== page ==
With more than 45 years’ experience, Lifewater is the longest-running Christian clean water charity in North America. Over those 45 years, Lifewater has worked in more than 45 different countries. Currently, our work is focused in Sub-Saharan Africa (Ethiopia, Uganda, and Tanzania) and Southeast Asia (Cambodia).

Why these countries and regions?

Lifewater identifies countries and regions that are unreached and underserved with basic water access and sanitation, which means we focus on areas where other organizations are not serving.

Although great strides have been made in the past 20 years to solve the global water crisis, remote and rural populations still remain unreached with adequate water and sanitation. These distant regions are difficult and often costly for governments and NGOs to serve well. Many of these communities feel as though they have been forgotten.

Can I request a water project in a specific country?

Currently, Lifewater has programs in Ethiopia, Uganda, Tanzania, and Cambodia. You can go to lifewater.org/projects to select a specific water project to help. Because our programs are regionalized and made in partnership with the local governments, we are not able to take requests for specific water projects outside of our existing programs.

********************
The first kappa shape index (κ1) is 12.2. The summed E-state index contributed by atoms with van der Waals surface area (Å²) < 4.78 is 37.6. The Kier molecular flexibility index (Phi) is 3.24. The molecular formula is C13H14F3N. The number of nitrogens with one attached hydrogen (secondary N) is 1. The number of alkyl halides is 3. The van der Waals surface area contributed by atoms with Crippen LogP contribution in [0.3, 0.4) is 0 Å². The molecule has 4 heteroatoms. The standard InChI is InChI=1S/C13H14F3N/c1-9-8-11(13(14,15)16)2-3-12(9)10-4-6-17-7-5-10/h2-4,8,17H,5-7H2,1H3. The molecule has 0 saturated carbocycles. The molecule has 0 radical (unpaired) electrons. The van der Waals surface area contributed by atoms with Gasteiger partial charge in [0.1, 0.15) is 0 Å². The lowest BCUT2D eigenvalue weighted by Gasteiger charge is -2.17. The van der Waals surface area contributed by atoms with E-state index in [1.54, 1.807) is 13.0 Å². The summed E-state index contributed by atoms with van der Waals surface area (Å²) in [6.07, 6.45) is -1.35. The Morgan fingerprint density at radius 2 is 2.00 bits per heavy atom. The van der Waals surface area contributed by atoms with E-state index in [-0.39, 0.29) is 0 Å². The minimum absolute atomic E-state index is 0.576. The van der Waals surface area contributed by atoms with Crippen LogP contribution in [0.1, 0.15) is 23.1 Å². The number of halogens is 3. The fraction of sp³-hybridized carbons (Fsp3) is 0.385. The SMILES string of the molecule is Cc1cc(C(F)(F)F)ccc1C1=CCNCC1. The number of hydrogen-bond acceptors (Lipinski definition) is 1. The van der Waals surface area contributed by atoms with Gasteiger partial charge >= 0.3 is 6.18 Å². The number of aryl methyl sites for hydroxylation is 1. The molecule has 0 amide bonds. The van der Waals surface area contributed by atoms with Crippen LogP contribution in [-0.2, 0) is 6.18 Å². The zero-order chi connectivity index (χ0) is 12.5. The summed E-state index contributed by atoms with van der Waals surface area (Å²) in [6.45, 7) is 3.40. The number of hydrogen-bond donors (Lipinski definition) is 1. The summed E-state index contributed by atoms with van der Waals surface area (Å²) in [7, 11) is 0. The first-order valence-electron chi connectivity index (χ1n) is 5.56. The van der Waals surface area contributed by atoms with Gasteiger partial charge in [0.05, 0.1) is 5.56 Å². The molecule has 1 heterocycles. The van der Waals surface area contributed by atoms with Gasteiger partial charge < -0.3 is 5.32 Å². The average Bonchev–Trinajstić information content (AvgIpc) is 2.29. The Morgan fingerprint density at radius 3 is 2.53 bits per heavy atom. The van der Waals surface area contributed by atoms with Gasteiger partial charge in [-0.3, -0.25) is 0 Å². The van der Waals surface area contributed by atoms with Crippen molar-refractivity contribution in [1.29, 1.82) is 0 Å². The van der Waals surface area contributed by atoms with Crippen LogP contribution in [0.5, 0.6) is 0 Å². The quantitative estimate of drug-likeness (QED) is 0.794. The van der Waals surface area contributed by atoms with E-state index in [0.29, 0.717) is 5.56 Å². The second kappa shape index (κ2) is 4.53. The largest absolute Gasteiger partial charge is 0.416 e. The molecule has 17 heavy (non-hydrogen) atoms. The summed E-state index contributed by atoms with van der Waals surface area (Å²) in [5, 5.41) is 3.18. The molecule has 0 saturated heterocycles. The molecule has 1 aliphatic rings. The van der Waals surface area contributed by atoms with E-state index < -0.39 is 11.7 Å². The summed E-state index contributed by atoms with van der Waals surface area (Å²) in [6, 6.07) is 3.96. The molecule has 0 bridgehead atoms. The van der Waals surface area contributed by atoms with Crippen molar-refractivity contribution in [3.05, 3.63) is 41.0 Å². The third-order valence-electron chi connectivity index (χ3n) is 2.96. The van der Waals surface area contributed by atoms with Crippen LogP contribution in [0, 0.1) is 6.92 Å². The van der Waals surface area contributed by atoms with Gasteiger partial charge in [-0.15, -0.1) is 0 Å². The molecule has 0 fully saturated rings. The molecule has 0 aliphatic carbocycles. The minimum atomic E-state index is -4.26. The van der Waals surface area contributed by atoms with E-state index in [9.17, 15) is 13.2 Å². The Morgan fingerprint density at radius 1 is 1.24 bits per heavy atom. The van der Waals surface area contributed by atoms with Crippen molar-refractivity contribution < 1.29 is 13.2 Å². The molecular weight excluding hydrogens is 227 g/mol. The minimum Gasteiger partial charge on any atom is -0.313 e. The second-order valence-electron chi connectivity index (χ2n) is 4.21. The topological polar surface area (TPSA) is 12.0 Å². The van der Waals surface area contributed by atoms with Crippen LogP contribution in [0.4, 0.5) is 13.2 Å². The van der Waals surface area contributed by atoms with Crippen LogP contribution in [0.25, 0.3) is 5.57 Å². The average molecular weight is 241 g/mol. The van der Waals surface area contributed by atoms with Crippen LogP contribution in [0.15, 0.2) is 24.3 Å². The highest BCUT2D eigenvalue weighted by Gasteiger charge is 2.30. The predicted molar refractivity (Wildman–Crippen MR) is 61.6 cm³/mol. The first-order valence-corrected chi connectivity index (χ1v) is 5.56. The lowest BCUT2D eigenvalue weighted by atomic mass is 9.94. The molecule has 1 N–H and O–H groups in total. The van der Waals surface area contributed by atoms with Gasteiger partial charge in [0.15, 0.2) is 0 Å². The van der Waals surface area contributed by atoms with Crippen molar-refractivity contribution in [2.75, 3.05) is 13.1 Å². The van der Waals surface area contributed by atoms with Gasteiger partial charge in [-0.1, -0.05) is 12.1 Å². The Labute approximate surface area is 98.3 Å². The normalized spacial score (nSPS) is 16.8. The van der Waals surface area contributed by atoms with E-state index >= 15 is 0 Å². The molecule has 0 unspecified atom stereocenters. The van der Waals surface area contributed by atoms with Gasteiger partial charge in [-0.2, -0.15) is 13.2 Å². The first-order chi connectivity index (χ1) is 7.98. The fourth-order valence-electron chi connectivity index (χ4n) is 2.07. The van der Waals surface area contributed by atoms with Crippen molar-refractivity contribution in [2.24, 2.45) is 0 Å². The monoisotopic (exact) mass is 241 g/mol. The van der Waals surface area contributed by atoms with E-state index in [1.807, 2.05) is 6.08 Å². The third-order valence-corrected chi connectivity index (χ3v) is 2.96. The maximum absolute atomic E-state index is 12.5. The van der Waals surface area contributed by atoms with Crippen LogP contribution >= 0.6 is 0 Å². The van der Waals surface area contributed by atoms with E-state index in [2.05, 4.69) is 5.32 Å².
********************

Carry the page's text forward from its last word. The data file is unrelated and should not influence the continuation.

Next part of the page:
What percent of funds go towards programs?

Lifewater budgets 80% of expenditures for programs. The remaining 20% is split between administrative/management and fundraising expenses. This ratio is best in class for nonprofits and is why Lifewater has received the highest rating from Charity Navigator.

Administrative/management expenses are used to ensure that we are effective in managing the funds entrusted to us and include the following types of expenses: accounting personnel, leadership time, professional development of staff, external auditors, legal counsel, government registration expenses in every U.S. state, credit card fees for processing donations, bank fees, database maintenance, and office expenses.